Fairytales for Feisty Girls
Allen & Unwin, 2018
128pp., hbk., RRP $A24.99
Fairytales have a history much older than the sanitised Walt Disney versions that our young readers are familiar with; even older than the 19th century collections of the Brothers Grimm or Perrault in the 17th century- they delve right back into the history of oral storytelling, many based on true events that were brutal and terrifying, too horrific to record in print even for Jacob and Wilhelm Grimm. However, they were determined to preserve the old stories that told of their Central European heritage and so using the folklore as a basis, they created stories that were solidly rooted in good versus evil and didactic.
Their stories and those of others like Hans Christian Andersen have become part of our children’s literary heritage princesses are pretty, princes handsome, where good always triumphs usually at the hand of some man, and everyone lives happily ever after. But society changes and so must the stories, particularly as the call for non-traditional princesses who save themselves grows ever louder. So this collection of retellings of Rapunzel, Little Red Riding Hood, Cinderella and Thumbelina is a welcome and timely addition to a long line of reinterpretations.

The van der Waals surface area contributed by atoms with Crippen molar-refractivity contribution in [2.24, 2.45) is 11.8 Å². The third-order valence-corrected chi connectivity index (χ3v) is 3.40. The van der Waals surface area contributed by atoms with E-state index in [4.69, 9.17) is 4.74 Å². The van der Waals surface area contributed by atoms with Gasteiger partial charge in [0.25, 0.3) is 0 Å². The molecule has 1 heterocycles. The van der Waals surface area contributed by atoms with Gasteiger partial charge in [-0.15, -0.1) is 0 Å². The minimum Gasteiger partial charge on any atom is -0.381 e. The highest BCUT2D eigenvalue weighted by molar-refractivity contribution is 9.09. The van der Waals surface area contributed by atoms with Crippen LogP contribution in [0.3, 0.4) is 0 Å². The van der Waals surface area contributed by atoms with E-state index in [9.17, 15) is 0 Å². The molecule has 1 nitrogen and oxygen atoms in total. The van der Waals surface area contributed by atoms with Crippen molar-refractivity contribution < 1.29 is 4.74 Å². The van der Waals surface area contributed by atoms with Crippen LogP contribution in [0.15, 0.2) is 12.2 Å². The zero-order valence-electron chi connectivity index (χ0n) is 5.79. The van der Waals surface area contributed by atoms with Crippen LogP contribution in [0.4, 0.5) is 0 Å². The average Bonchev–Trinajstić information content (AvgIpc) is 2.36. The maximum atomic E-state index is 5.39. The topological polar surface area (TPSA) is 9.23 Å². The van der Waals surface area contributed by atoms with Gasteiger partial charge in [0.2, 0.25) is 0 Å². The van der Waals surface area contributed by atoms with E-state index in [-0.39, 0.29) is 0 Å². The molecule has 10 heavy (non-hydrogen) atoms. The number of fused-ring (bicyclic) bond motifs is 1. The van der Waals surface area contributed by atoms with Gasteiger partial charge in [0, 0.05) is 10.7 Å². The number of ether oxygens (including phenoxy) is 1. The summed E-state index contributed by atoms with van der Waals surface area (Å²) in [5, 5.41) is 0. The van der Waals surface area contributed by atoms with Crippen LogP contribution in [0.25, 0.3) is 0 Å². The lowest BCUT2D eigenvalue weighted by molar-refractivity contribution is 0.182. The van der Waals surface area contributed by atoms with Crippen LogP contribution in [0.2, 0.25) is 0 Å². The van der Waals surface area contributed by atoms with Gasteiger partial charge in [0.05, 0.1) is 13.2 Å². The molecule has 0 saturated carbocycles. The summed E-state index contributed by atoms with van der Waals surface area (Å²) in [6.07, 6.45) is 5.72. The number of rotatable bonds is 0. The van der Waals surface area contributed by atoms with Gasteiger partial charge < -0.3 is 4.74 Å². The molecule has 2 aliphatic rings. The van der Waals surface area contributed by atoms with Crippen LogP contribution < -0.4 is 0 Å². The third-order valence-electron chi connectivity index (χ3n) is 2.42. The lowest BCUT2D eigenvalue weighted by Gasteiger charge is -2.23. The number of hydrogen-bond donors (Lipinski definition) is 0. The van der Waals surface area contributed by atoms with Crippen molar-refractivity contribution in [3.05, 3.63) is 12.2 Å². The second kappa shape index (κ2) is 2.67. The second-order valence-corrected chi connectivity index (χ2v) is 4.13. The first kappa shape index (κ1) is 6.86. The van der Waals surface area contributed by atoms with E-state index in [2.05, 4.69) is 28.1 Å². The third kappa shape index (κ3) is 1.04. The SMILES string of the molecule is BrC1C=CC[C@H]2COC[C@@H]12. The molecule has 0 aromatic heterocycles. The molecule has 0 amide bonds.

Still using the original premise and plot, Susannah McFarlane has expanded the stories and woven endings that are completely plausible and palatable for those looking for strong, independent, resourceful and resilient female characters. The heroes are as feisty as their readers. Written by the editor of Stuff Happens one of my favourite series for boys, and beautifully illustrated by a number of female Australian illustrators, this is a book for the slightly older independent reader who is familiar with the Disney versions and can appreciate the twists that McFarlane has included.
Thirty years ago when we were just beginning to teach children about protecting themselves through programs like Protective Behaviours, Try Again Red Riding Hood was a preferred resource because it shone a spotlight on the actions of familiar characters and how they could have done things differently. Fairytales for Feisty Girls takes this concept to the nth degree, perhaps becoming the latest evolution of stories that are almost as old as Methuselah! Students might like to try re-writing one of the other traditional tales in a similar vein.